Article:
Murder-hunt plea in Chinese

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The Independent Online

Police in east London yesterday took the unusual step of holding a news conference in Chinese to appeal for witnesses to come forward in a double- murder case. The bodies of Tao Xhang, 25, and Fei Lin, 23, were discovered in Plaistow on 10 May. They had been stabbed some time earlier but the bodies were discovered only after neighbours complained of a smell from the flat in Glasgow Road.

Police believe four Chinese people could have important information. The police know who they are, but have been unable to contact them because they speak no English and are known only to a small group of Fukienese people from mainland China.

"Our appeal is for three Chinese men and one Chinese woman who can only speak Mandarin," said Detective Chief Inspector Peter Wiles. "Two may be related. We know who they are and what they look like but because of applications for political asylum, we are limited in what we can say and are prevented from naming them."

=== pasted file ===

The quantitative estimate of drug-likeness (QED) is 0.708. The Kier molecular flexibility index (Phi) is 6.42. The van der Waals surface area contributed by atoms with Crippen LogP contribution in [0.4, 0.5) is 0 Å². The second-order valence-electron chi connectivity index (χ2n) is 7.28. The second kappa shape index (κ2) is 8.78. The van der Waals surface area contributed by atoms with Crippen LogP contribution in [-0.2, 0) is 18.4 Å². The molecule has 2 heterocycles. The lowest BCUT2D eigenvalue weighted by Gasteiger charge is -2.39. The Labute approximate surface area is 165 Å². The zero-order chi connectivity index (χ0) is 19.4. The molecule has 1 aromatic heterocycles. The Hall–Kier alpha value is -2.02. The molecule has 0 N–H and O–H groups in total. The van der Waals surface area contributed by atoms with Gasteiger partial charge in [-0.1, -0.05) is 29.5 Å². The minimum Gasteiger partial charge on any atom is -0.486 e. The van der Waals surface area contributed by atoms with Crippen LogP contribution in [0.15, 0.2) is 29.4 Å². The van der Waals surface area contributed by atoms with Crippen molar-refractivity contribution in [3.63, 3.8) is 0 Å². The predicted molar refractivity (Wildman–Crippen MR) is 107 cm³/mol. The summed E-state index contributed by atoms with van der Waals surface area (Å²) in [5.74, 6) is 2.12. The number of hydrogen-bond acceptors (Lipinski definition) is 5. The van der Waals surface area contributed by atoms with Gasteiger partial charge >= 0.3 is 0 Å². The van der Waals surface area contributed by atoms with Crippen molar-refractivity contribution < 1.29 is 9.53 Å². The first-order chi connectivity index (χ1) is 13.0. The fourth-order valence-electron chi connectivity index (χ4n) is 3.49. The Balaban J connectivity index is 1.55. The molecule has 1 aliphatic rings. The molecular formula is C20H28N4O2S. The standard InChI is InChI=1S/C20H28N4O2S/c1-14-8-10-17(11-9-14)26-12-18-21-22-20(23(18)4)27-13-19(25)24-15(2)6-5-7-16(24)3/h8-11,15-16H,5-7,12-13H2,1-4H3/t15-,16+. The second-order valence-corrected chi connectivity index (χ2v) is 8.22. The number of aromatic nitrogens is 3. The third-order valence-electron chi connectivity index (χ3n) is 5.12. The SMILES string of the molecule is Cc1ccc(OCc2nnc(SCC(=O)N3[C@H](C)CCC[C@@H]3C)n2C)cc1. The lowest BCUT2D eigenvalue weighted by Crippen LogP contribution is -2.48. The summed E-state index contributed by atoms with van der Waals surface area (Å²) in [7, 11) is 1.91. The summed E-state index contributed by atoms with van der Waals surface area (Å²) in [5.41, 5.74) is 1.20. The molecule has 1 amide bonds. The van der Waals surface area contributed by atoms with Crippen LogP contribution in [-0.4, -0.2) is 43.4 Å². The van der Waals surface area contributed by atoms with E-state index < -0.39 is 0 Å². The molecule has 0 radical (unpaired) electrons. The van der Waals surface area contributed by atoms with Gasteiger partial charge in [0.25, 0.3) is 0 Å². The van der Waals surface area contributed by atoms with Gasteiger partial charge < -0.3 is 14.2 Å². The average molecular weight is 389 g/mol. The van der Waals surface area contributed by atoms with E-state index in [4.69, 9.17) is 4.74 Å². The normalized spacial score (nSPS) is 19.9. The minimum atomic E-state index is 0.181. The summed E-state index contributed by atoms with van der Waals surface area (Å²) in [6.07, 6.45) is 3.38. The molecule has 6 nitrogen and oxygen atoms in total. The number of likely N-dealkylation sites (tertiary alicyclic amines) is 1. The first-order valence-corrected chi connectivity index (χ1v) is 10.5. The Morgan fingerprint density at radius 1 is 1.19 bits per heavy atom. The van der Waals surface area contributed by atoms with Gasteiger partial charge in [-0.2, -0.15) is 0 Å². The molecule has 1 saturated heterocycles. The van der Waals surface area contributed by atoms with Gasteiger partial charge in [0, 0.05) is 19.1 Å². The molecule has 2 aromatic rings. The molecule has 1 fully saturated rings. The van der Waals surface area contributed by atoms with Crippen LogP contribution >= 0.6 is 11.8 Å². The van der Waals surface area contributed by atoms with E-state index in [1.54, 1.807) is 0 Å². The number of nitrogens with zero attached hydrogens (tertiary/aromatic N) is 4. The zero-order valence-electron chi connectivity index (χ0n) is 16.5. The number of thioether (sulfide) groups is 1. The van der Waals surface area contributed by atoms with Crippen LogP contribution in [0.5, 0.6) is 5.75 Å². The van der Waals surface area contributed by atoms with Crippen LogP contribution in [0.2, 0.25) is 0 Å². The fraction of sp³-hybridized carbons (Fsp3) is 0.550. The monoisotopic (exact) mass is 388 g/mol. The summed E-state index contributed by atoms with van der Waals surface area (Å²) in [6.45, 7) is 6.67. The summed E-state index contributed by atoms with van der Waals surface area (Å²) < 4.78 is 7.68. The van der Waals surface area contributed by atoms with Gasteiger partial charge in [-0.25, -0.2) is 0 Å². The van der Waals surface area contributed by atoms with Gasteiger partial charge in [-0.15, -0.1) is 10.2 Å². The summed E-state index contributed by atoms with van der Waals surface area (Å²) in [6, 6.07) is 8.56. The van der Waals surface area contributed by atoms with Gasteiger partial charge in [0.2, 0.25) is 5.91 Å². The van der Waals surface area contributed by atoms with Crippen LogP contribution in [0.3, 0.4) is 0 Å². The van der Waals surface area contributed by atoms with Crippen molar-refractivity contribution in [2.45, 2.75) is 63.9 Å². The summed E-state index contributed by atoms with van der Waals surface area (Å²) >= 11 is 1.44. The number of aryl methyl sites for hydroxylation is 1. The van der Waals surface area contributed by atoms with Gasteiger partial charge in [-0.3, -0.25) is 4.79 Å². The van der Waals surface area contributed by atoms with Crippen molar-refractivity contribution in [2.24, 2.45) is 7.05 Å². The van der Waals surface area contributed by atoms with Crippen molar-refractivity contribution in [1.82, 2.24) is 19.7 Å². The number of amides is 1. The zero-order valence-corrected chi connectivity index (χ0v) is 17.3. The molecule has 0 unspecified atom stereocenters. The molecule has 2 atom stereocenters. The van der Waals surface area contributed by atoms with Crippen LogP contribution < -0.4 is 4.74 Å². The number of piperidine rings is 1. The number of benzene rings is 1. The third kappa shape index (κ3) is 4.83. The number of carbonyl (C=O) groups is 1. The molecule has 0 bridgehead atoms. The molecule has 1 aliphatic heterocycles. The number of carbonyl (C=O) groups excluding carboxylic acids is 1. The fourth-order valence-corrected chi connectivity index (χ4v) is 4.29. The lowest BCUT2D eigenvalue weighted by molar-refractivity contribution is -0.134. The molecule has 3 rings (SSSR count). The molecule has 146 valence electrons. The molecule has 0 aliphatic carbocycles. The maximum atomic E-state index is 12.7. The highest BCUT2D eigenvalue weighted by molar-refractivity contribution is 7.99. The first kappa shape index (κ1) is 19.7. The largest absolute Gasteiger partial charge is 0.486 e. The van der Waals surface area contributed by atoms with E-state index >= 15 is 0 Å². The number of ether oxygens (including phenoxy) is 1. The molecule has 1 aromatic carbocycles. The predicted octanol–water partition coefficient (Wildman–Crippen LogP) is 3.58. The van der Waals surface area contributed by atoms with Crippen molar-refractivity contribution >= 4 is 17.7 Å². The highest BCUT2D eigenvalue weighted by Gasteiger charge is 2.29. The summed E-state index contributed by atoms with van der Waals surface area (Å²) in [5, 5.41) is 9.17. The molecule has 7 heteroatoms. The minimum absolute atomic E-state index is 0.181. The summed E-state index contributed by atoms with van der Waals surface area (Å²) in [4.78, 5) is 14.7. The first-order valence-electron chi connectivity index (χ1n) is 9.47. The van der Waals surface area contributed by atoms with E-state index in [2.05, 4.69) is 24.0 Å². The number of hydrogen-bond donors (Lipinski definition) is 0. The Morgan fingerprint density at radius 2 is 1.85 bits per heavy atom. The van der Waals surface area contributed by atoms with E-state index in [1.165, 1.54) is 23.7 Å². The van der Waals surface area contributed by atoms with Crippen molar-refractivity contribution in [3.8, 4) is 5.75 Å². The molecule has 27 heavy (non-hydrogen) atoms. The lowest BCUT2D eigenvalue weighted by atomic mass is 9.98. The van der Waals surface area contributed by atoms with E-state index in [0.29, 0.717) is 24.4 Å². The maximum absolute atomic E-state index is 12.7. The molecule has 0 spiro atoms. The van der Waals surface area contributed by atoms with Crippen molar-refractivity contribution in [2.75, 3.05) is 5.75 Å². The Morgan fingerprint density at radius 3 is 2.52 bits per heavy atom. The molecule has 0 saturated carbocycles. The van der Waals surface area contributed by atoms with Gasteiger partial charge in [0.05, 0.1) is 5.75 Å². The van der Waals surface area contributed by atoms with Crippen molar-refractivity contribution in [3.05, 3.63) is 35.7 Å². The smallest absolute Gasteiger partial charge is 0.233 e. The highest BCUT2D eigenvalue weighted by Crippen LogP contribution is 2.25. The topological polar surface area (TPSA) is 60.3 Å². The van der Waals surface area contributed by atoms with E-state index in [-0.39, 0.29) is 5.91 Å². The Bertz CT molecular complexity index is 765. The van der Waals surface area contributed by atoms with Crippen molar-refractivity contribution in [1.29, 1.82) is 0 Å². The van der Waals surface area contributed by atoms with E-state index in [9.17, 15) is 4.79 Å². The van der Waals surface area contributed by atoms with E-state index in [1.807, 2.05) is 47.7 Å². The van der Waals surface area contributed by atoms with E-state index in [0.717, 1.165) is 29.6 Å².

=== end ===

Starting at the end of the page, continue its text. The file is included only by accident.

Police decided the only likely way of contacting them was through the Chinese media. Their problem of finding a Chinese-speaker was solved by Detective Superintendent Andy Chan, of the Hong Kong police, who is on secondment to Scotland Yard for two years.

DCI Wiles and DS Chan briefed members of the Chinese media at Stratford police station yesterday. They confirmed that Tao and Fei left China in 1994 and travelled overland to Britain, arriving in August 1994. They applied for political asylum a couple of months later.

The police investigation has taken them to the Netherlands and Ireland and places in Britain. They fear the inquiry may be linked to the smuggling of illegal entrants into Britain.

The bilingual conference seemed to please the Chinese journalists, who included representatives from CTN television, Sing Tao, a European Chinese newspaper, and Siyu magazine. Hilda Lee, a reporter for Siyu, said: "If they want to get evidence from the Chinese community it is very important. The community will be more helpful if their papers help to try and publicise the case."

The conference proceeded smoothly until DS Chan, who spoke Cantonese, was slightly flustered when CTN asked him to speak Mandarin. Cantonese and Mandarin are near-identical written but sound completely different spoken. He spoke nervously and briefly: "It sounds all

right to me," said DCI Wiles.